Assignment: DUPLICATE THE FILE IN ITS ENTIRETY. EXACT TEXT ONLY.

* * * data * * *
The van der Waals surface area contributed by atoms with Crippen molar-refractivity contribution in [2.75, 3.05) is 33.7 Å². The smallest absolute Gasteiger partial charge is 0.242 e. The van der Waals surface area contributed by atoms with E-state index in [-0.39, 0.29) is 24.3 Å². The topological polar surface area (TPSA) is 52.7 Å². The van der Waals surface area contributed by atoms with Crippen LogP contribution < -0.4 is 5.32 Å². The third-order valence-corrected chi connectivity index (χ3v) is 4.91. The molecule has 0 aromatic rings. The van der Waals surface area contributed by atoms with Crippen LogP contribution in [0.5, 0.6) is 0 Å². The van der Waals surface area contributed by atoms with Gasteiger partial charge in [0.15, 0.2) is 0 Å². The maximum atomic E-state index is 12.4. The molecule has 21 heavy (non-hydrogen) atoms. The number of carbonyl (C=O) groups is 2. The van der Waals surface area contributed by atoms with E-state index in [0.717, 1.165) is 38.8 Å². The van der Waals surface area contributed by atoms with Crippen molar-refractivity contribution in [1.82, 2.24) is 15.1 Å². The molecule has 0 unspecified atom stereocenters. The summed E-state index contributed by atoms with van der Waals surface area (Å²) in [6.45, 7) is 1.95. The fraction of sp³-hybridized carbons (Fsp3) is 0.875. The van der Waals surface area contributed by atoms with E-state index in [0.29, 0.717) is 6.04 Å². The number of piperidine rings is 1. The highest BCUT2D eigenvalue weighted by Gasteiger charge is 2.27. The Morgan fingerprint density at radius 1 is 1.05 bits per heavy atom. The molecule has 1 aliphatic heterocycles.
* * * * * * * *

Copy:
The van der Waals surface area contributed by atoms with Crippen molar-refractivity contribution in [2.75, 3.05) is 33.7 Å². The smallest absolute Gasteiger partial charge is 0.242 e. The van der Waals surface area contributed by atoms with E-state index in [-0.39, 0.29) is 24.3 Å². The topological polar surface area (TPSA) is 52.7 Å². The van der Waals surface area contributed by atoms with Crippen LogP contribution < -0.4 is 5.32 Å². The third-order valence-corrected chi connectivity index (χ3v) is 4.91. The molecule has 0 aromatic rings. The van der Waals surface area contributed by atoms with Crippen LogP contribution in [0.5, 0.6) is 0 Å². The van der Waals surface area contributed by atoms with Gasteiger partial charge in [0.15, 0.2) is 0 Å². The maximum atomic E-state index is 12.4. The molecule has 21 heavy (non-hydrogen) atoms. The number of carbonyl (C=O) groups is 2. The van der Waals surface area contributed by atoms with E-state index in [0.717, 1.165) is 38.8 Å². The van der Waals surface area contributed by atoms with Crippen molar-refractivity contribution in [1.82, 2.24) is 15.1 Å². The molecule has 0 unspecified atom stereocenters. The summed E-state index contributed by atoms with van der Waals surface area (Å²) in [6.45, 7) is 1.95. The fraction of sp³-hybridized carbons (Fsp3) is 0.875. The van der Waals surface area contributed by atoms with E-state index in [0.29, 0.717) is 6.04 Å². The number of piperidine rings is 1. The highest BCUT2D eigenvalue weighted by Gasteiger charge is 2.27. The Morgan fingerprint density at radius 1 is 1.05 bits per heavy atom. The molecule has 1 aliphatic heterocycles.